Hi Dr. Childs, I was diagnosed a few years ago with Hashimoto’s. My GP who is a D.O. diagnosed me immediately put me on Synthroid. As I struggled with slow metabolism, weight gain, loss of interest, brain fog etc., I’ve been researching and trying to treat with food/diet. Recently tested pre-diabetic, high cholesterol but the lab test does not show any levels for t3 or cortisol? She upped my dosage from .75 to .88 mg. After reading your article, I feel I should seek out an endocrinologist or a practitioner of functional medicine. My issues revolve around American diet. I believe by eating the right foods/suppl. I could make a difference in my Hashimoto’s. But I was told both by my doctor and Pharmacist that it can’t be done and I’ll always be on Synthroid. Your thoughts? (I’m 57 and post-menopausal). Thank you.
You can learn more about treating antibody levels in these posts:
It’s always worth making lifestyle changes (even if they don’t always work), because they only stand to benefit you without causing any harm.
I bought ashwagandha root at earthfare. It is made by Gaia herbs Is it safe to take this with garcinia cambogia ? I also take 150 Mc of synthroid daily and have been on it for 30 years. I am recovering from lymes disease and serious weight gain, stress, and sleep issues since my husband died . (also depression) I am 65 and trying every natural remedy aND diet to get results . Thank you Debra Hefti
Is ashwagandha safe to take if your tsh is suppressed by levoxyl (75 mcg.)and armour (60 mg.daily).
Will using this supplement activate the thyroid again leading to a necessity to decrease medication?
It’s possible based on how it interacts with thyroid function in the body and it shouldn’t be a problem using it with a suppressed TSH provided you start at a low dose.
Hi Dr. Childs,
I started taking the A.R.C. II capsules a couple of days ago. I’ve only taken 1 per day and I find that they make me tired and brain feels a bit “numb”. I thought they would help give me energy and mental clarity but I’m finding the opposite. Will this improve over time or should I take right before bed?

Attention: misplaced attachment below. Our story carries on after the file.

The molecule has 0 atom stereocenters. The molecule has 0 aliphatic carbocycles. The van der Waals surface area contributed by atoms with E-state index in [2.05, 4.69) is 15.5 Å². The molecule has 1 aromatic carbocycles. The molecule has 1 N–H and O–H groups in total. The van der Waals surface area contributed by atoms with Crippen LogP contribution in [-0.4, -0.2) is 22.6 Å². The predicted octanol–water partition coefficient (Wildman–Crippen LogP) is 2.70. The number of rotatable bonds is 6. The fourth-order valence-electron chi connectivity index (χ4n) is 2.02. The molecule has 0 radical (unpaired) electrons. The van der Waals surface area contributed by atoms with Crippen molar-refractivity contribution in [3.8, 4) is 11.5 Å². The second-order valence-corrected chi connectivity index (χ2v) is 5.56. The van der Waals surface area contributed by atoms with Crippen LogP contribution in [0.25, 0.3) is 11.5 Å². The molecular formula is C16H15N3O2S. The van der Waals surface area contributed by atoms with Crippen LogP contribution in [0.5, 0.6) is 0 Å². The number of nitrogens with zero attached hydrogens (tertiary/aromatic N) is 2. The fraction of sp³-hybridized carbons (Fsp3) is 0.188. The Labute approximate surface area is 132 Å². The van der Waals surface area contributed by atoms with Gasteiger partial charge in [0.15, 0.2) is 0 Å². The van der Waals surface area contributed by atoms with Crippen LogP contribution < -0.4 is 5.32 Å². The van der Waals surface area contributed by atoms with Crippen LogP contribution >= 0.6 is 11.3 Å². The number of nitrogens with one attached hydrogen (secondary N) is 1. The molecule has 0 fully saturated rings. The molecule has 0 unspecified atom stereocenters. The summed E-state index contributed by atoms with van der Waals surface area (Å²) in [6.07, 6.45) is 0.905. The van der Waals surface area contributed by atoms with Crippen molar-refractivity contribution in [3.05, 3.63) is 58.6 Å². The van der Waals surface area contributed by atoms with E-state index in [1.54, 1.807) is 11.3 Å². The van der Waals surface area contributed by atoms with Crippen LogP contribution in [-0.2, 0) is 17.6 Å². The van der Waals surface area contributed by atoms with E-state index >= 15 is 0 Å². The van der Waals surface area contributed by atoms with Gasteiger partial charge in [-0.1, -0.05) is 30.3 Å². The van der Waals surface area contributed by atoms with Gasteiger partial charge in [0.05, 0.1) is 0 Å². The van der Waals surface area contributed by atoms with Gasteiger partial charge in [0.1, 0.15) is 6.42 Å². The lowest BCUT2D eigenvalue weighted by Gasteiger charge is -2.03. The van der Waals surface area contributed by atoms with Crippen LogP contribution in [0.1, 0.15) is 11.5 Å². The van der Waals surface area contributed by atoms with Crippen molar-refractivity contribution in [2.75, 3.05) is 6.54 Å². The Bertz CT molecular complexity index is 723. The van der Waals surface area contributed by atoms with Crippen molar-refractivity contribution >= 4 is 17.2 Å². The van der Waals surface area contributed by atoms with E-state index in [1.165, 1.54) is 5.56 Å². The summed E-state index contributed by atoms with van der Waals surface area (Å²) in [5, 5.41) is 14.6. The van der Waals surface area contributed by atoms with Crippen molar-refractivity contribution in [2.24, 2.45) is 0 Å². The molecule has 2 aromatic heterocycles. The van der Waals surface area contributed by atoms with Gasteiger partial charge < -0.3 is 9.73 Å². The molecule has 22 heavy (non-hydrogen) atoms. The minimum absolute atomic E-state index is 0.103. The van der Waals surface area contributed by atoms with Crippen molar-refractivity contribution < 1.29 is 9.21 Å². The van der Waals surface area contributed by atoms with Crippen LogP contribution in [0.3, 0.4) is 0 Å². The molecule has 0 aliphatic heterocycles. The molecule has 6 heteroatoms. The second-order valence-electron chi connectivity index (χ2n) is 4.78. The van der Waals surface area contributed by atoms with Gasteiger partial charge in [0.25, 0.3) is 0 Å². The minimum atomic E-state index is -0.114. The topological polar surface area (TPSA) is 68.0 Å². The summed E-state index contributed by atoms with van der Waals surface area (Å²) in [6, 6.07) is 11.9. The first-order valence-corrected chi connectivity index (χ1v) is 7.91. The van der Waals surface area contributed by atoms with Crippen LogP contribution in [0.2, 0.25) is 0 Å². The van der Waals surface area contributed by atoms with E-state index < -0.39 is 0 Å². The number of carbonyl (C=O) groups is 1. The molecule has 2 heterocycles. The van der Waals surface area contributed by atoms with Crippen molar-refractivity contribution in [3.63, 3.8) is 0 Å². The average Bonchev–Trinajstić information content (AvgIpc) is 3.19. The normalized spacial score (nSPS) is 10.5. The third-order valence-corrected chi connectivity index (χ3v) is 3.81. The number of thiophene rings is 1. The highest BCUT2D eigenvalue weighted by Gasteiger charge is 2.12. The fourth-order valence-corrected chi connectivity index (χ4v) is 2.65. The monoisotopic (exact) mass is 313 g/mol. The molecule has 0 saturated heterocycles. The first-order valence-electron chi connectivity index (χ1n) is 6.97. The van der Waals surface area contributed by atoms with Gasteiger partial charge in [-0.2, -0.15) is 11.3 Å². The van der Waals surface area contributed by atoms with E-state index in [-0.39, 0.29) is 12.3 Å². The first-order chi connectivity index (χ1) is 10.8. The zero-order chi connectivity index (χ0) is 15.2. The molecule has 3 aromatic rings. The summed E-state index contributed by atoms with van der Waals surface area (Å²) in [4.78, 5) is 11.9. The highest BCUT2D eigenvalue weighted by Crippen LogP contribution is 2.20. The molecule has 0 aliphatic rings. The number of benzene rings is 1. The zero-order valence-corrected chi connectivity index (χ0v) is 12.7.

Yes, you should try taking them at night instead. Some people are very sensitive and may need to play around with the time of day that they take it and you might be one of those!
My daughter, 19, was diagnosed w/ graves disease and pcos at 14, she currently takes levoth(….)something to boost hypothyroid and metformin for the pcos, though not confirmed on pelvic exams; she’s had 2 periods this yr(’17) to date and recent blood work is showing elevated DHEA and TSH levels. She has all the related symptoms you discuss here, what is best for her? Thank you..
I had a hysterectomy about a year ago, 1/2017 and found out I was hyperthyroid in May. I’m in normal range but just got a blood test and DHEAS is around 320 and my thyroid is now in normal. I had a hard heart beat and don’t sleep well. Stress is there but not as bad when I was hyperthyroid. This is the second time I’ve had thyroiditis and I’m sure more but diagnosed twice. So now conceded to take this herb. Thoughts?
Hi Dr.Childs, I have subclinical hypothyroid with antibodies. T3 & T4 have always been at normal ranges, TSH flutuates between 7 to 14.Prior to my pregnancy I have taken Ashwagandha and it started to work but soon after I became pregnant I had to stop taking it as my obstetrician prescribed 100mcg synthroid. My TSH is at 2.8; T4 at 17 & T3 at 5.2 now. I would like to know if I can get back to taking Ashwagandha with Manuka Honey & coconut oil. I really dont want to continue on Synthroid. I am 14 weeks pregnant. Much appreciate your advice on this. Thanks